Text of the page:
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John David Moore
American Record Guide, May 2013

There is much to enjoy in this elegantly crafted music; and these musicians, with the especially superb playing of James Tocco, make a strong case for the Franck revival. © 2013 American Record Guide Read complete review on American Record Guide

Ian Lace
MusicWeb International, February 2013

…these works are quite delightful, not only harmonically interesting, but appealingly tuneful and all in the brighter major keys.

The Piano Trio[’s]…opening movement trips along brightly. The themes are strong and attractively stated with a finely judged balance between the instruments.

The four-movement Cello Sonata is a stronger piece and deeper emotionally. The opening Allegro is lyrical but at the same time strongly resolute. The Scherzo is another four-and-a-half minute gem…The Adagio molto espressivo slow movement continues and exquisitely extends the plaintive atmosphere, the cello singing a most affecting melody. The whole is rounded off with a delightful Presto.

The Violin Sonata is another likeable work. It exploits the tonal brilliance of the violin and shows off virtuosic piano passages. Its sunny opening Allegro is very appealing with sweeping melodic material. The lullaby-like opening of the Andante con moto enchants before the music lilts its way forward. The Allegro espressivo finale rounds off the programme sentimentally. © 2013 MusicWeb International Read complete review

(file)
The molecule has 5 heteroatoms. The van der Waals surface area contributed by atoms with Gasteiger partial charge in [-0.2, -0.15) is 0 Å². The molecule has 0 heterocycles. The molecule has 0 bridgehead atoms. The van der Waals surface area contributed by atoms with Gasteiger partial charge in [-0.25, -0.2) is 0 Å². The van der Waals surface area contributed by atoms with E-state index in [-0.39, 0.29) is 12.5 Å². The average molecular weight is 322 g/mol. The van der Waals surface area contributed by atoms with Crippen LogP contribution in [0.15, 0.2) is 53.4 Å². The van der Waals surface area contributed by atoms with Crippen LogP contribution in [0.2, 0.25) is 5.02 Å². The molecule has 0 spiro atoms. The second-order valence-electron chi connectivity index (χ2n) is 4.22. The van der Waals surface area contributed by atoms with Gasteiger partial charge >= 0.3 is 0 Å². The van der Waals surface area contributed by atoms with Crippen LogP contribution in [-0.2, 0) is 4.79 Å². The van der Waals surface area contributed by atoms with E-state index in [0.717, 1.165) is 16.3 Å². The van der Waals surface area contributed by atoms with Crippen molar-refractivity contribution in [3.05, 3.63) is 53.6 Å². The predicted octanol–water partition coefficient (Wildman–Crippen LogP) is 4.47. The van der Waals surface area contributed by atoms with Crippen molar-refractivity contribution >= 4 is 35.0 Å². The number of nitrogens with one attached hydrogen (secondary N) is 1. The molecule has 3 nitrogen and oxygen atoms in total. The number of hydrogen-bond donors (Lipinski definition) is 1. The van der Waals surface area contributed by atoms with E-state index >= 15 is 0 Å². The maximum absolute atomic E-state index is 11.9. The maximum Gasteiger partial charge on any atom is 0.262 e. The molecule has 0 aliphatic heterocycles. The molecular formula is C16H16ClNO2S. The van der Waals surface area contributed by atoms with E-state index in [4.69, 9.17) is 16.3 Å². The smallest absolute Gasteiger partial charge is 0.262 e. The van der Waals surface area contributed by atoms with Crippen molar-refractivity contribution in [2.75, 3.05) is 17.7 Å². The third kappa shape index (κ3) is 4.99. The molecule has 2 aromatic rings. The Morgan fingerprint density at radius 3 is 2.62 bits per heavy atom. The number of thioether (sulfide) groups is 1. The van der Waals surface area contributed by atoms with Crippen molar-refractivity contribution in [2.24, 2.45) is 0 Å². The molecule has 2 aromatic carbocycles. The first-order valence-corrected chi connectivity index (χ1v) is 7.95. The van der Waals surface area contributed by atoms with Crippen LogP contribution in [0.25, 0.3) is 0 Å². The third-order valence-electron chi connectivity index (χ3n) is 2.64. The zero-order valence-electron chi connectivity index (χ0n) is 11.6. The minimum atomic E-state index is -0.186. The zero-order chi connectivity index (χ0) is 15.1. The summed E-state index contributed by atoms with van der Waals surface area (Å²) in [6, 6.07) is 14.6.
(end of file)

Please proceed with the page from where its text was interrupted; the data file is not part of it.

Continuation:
Bob McQuiston
Classical Lost and Found, January 2013

Naxos’ low price of admission makes this release an ideal introduction to German composer Eduard Franck’s…music, which is now undergoing a well-deserved revival…

The concert opens with the second of his six piano trios. In four movements it begins with a singing allegro having a couple of memorable ideas that are masterfully developed. The scherzo that follows is right out of Mendelssohn, but with some chromatic excursions that are a Franck trademark. The same can be said of the gently swaying andante.

Next on the program we get the last of his two cello sonatas, which is a real gem! Also in four movements the initial allegro opens with a commanding Schumanesque theme followed by a gorgeous wistful countersubject that’s all Eduard. The two ideas are subjected to a rigorous development that might best be described as a chromatic taffy pull. The following scherzo is all the more engaging for its contrasting bouncy outer sections and tearful central trio.

Pianist James Tocco’s playing is superb…

The piano is well captured with rounded tone, and the strings are natural sounding… © 2013 Classical Lost and Found
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David Denton
David's Review Corner, December 2012

Eduard Franck—no relation to Cesar Franck—was born in Germany in 1817, and during his lifetime was a highly successful concert pianist, teacher and composer. In his lifetime he numbered among his close friends both Mendelssohn and Schumann, and his compositions were to show their influence. He was to hold major and influential teaching posts, and on his death left a very large number of compositions in the field of symphonic and chamber music, much of it immediately forgotten when others even more gifted found a place for their output in the concert repertoire. Recently there has been a rebirth in interest in his music, and we are discovering a consummate craftsman and a writer with a ready gift of melody. Both are evident in the opening movement of the Piano Trio, where he gives very separate and well balanced voices to all three players. Mendelssohn’s teaching had shaped the scherzo, but it was in the lineage of Beethoven that we find the long following Andante. Also composed in the mid 1850’s, the Violin Sonata is in four quite substantial movements, and here we are certainly in Beethoven’s world, with a lovely flowing melody in the slow movement and a playful scherzo. The work was published in 1882, which would place it among his later output, the Adagio more extended than a combination of either of the other two movements. © 2012 David’s Review Corner

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